Friday, September 26, 2014

Nile River Explorers Camp

One of the best recommendations we got from my friend's friend was NRE. She emailed me the link--and seriously it's what brought our trip full circle. I knew I wanted to go rafting and I knew we wanted to volunteer somehow as well. Imagine my excitement when I found out that we could volunteer right there in Jinja, through a company called Soft Power Education that would pick us up right from the camp! It was too perfect!

After rafting, they took us to the river camp. We got a free night's stay with the purchase of rafting (which was only $125), and how could we say no? This place was unreal! It was a little home away from home for backpackers right there on the Nile! You could choose from dorms, private rooms, tents, etc. The view was amazing. The atmosphere was fun. There was free wi-fi. A restaurant. Massive slides into the Nile. Every night was a mini-party with music, and wi-fi users with new friends from around the world--in other words, it was perfect. In fact, they even do yoga classes at sunset--which we participated in one night. So cool right? I could go on and on about how amazing it was...or you could just see for yourself.
Isn't it just B E A U T I F U L! I just wanted to sit outside forever and just enjoy the view. But I was in Africa! And gosh dang it, and there was so much to do in so little time.

If you're thinking of going to Uganda-NRE is definitely highly recommended. It makes a "go by yourself" trip totally possible!

Friday, September 19, 2014

Rafting the Nile

The next day was the day I'd been looking forward to since the beginning of the planning stages of our trip. One of the biggest reasons why I chose Uganda (besides it all just working out so perfectly) was because my friend Audrey had gone there right after she got married to do some humanitarian work. I loved reading her posts and getting her emails. Like they were the highlight of my day kinda thing. Especially her post about rafting the Nile. My jealousy then reached an "off the charts" kind of high and I just couldn't get the idea out of my head--for years! Audrey thought it was the scariest thing in her life--but I didn't even care. 
I wanted to do it. 
I neeeeeded to do it.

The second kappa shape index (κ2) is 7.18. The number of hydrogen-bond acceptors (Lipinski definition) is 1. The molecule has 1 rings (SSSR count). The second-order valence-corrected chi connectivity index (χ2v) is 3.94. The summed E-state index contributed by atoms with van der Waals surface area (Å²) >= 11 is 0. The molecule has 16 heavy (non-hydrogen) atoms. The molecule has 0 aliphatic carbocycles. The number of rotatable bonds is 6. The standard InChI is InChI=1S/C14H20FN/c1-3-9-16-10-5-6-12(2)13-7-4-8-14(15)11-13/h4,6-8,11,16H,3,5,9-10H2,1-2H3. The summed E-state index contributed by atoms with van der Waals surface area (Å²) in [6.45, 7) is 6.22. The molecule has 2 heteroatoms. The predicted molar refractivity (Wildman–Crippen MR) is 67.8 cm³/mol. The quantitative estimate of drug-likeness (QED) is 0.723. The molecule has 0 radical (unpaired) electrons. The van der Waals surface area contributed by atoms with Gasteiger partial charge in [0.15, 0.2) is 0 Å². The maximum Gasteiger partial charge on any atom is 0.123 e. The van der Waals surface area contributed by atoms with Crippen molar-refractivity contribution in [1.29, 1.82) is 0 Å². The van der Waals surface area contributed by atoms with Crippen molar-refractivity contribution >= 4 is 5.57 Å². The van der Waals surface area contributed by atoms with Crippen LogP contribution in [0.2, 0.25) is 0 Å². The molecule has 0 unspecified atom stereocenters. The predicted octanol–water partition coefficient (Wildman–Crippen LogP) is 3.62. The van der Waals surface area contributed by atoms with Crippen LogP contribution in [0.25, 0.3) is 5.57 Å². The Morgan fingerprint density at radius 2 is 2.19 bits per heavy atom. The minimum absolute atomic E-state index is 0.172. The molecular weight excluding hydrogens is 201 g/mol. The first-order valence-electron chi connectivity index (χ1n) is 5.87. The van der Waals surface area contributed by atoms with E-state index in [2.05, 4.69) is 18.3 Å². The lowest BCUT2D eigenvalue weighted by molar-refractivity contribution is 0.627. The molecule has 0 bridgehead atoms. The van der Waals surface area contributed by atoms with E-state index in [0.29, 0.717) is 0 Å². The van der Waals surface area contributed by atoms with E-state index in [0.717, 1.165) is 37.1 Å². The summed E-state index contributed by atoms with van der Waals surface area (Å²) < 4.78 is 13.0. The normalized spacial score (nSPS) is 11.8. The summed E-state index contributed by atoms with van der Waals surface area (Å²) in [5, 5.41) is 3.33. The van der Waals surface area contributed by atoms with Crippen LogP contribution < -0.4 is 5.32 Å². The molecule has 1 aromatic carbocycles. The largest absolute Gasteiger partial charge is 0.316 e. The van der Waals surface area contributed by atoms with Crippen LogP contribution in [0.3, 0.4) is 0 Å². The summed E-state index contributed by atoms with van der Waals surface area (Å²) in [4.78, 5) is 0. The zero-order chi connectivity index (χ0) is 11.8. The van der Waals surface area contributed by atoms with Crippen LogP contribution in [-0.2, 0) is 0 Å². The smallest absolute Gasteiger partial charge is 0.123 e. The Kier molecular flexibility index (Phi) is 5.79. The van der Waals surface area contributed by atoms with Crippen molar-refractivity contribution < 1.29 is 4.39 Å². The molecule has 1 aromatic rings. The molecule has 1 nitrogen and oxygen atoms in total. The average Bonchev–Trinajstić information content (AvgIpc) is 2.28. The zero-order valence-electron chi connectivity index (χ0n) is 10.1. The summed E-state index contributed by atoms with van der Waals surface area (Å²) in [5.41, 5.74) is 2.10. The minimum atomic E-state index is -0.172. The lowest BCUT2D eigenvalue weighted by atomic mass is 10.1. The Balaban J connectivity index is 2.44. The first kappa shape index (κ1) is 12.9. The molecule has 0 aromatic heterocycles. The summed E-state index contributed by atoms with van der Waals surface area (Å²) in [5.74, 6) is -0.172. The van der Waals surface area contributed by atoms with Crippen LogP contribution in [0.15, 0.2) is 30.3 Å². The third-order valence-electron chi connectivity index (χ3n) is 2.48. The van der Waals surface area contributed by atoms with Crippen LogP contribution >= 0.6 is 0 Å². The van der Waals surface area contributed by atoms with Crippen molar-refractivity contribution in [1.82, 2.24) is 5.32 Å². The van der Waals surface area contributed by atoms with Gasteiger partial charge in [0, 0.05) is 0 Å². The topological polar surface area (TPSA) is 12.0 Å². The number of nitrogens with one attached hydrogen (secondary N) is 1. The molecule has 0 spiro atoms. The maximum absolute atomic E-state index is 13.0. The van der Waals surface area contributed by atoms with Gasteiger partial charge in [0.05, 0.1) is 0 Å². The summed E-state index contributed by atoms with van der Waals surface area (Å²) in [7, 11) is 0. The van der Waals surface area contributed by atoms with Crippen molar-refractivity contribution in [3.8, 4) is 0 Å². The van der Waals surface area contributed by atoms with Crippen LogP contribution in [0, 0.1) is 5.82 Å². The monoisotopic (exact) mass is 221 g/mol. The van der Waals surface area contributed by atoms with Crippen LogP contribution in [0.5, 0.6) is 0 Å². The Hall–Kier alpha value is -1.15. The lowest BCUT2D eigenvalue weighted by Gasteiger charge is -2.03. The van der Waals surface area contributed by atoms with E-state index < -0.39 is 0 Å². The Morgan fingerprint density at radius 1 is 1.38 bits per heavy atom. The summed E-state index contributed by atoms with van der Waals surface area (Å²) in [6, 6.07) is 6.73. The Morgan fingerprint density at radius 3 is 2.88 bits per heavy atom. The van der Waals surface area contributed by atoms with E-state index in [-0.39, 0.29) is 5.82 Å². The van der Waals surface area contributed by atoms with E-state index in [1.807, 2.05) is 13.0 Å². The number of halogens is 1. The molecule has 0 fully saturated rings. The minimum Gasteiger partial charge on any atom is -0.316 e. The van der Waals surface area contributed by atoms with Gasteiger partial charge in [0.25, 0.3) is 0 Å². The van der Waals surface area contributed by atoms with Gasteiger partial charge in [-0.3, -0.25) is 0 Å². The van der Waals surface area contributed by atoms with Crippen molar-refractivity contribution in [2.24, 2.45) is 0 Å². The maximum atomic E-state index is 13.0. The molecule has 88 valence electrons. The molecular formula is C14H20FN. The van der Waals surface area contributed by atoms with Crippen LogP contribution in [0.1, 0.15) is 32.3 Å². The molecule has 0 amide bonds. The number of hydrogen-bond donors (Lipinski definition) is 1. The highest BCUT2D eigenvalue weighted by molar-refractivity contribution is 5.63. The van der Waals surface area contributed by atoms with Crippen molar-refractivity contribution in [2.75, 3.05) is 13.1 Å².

And today was the day I finally got to.  

Our pickup time was 7am at the Nakumatt by the elephant statue. Since it was so early, we braved up and took a boda boda. And we survived! Honestly, it was not even concerning at all. But the traffic in Kampala is pretty I'm sure it isn't the safest thing. 

The company we were rafting with sent a bus to pick us up. It's about a two hour drive from Kampala > Jinja. The drive there could have gone on for hours and I wouldn't have even cared. Uganda is so beautiful! It was great to leave the city and see the country. Even though Jinja is the second largest city in Uganda, it had way more of a country feel to it. There wasn't much traffic--in fact hardly any cars where we were (boda bodas galore) but I think we spent most of our time in the outskirts of the actual city though. We got to see lots of villages and how the people live literally off of nothing but the land. I loved it so much! Jinja is located at the source of the Nile. In fact we had to cross a bridge over the Nile to get to the city and they are so protective of it. In fact if you take pictures of the bridge you can be punished by law and your camera confiscated. I didn't know and snapped a picture. Oops. Apparently they are paranoid about terrorism which I found it super interesting. The recent dam built is a huge source of power for that area of the country, so I guess it makes sense? 

We got dropped off at NRE headquarters (Nile River Explorers) where we were briefly trained on rafting, given our equipment, fed breakfast (a rollo and fruit), got on another bus and were on our way! I was so excited I could hardly contain myself. And the breakfast was delicious. My first taste of passion fruit. I've had passion fruit flavors--but never had experienced an actual passion fruit. Boy was it divine. A sweet treat indeed. I love the amounts of fresh fruit we consumed here. My tongue is raw from all the acid, but I did't even mind.